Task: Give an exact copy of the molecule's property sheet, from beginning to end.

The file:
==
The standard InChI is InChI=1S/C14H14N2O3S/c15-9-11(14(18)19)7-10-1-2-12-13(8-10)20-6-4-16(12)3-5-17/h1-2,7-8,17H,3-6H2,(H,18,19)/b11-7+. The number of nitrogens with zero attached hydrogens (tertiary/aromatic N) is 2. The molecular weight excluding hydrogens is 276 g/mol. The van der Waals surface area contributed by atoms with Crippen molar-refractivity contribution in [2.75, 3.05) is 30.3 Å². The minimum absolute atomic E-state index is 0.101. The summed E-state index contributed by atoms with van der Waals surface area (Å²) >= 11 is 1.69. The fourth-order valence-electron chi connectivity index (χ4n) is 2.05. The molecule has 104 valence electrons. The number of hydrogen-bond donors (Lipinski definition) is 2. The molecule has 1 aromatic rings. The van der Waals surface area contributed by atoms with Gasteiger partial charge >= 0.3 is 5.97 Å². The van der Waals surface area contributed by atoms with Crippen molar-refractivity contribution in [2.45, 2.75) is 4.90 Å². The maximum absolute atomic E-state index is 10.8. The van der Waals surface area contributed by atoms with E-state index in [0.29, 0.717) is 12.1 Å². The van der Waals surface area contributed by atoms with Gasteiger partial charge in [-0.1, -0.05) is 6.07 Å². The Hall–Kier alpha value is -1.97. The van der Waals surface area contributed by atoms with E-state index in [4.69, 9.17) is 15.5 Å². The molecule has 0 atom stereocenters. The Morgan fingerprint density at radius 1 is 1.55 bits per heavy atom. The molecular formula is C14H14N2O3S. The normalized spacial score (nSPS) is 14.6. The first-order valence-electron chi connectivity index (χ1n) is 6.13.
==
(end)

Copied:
The standard InChI is InChI=1S/C14H14N2O3S/c15-9-11(14(18)19)7-10-1-2-12-13(8-10)20-6-4-16(12)3-5-17/h1-2,7-8,17H,3-6H2,(H,18,19)/b11-7+. The number of nitrogens with zero attached hydrogens (tertiary/aromatic N) is 2. The molecular weight excluding hydrogens is 276 g/mol. The van der Waals surface area contributed by atoms with Crippen molar-refractivity contribution in [2.75, 3.05) is 30.3 Å². The minimum absolute atomic E-state index is 0.101. The summed E-state index contributed by atoms with van der Waals surface area (Å²) >= 11 is 1.69. The fourth-order valence-electron chi connectivity index (χ4n) is 2.05. The molecule has 104 valence electrons. The number of hydrogen-bond donors (Lipinski definition) is 2. The molecule has 1 aromatic rings. The van der Waals surface area contributed by atoms with Gasteiger partial charge >= 0.3 is 5.97 Å². The van der Waals surface area contributed by atoms with Crippen molar-refractivity contribution in [2.45, 2.75) is 4.90 Å². The maximum absolute atomic E-state index is 10.8. The van der Waals surface area contributed by atoms with E-state index in [0.29, 0.717) is 12.1 Å². The van der Waals surface area contributed by atoms with Gasteiger partial charge in [-0.1, -0.05) is 6.07 Å². The Hall–Kier alpha value is -1.97. The van der Waals surface area contributed by atoms with E-state index in [4.69, 9.17) is 15.5 Å². The molecule has 0 atom stereocenters. The Morgan fingerprint density at radius 1 is 1.55 bits per heavy atom. The molecular formula is C14H14N2O3S. The normalized spacial score (nSPS) is 14.6. The first-order valence-electron chi connectivity index (χ1n) is 6.13.